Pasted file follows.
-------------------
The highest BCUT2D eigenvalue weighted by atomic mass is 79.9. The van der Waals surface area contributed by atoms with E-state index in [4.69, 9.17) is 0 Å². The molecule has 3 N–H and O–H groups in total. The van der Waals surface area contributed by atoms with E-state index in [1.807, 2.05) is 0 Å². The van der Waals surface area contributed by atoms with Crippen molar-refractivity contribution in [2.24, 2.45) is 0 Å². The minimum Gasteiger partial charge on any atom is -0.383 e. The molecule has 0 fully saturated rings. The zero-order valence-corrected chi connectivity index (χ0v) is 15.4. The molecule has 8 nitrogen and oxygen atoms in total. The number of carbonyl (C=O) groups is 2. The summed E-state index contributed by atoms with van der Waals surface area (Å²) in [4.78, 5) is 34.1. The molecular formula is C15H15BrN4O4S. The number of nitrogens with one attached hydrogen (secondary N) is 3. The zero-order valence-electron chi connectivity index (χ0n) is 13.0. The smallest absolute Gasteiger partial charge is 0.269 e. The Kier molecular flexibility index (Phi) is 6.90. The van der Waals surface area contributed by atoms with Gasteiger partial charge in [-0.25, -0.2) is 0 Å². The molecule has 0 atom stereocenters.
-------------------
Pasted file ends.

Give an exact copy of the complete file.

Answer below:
The highest BCUT2D eigenvalue weighted by atomic mass is 79.9. The van der Waals surface area contributed by atoms with E-state index in [4.69, 9.17) is 0 Å². The molecule has 3 N–H and O–H groups in total. The van der Waals surface area contributed by atoms with E-state index in [1.807, 2.05) is 0 Å². The van der Waals surface area contributed by atoms with Crippen molar-refractivity contribution in [2.24, 2.45) is 0 Å². The minimum Gasteiger partial charge on any atom is -0.383 e. The molecule has 0 fully saturated rings. The zero-order valence-corrected chi connectivity index (χ0v) is 15.4. The molecule has 8 nitrogen and oxygen atoms in total. The number of carbonyl (C=O) groups is 2. The summed E-state index contributed by atoms with van der Waals surface area (Å²) in [4.78, 5) is 34.1. The molecular formula is C15H15BrN4O4S. The number of nitrogens with one attached hydrogen (secondary N) is 3. The zero-order valence-electron chi connectivity index (χ0n) is 13.0. The smallest absolute Gasteiger partial charge is 0.269 e. The Kier molecular flexibility index (Phi) is 6.90. The van der Waals surface area contributed by atoms with Gasteiger partial charge in [-0.25, -0.2) is 0 Å². The molecule has 0 atom stereocenters.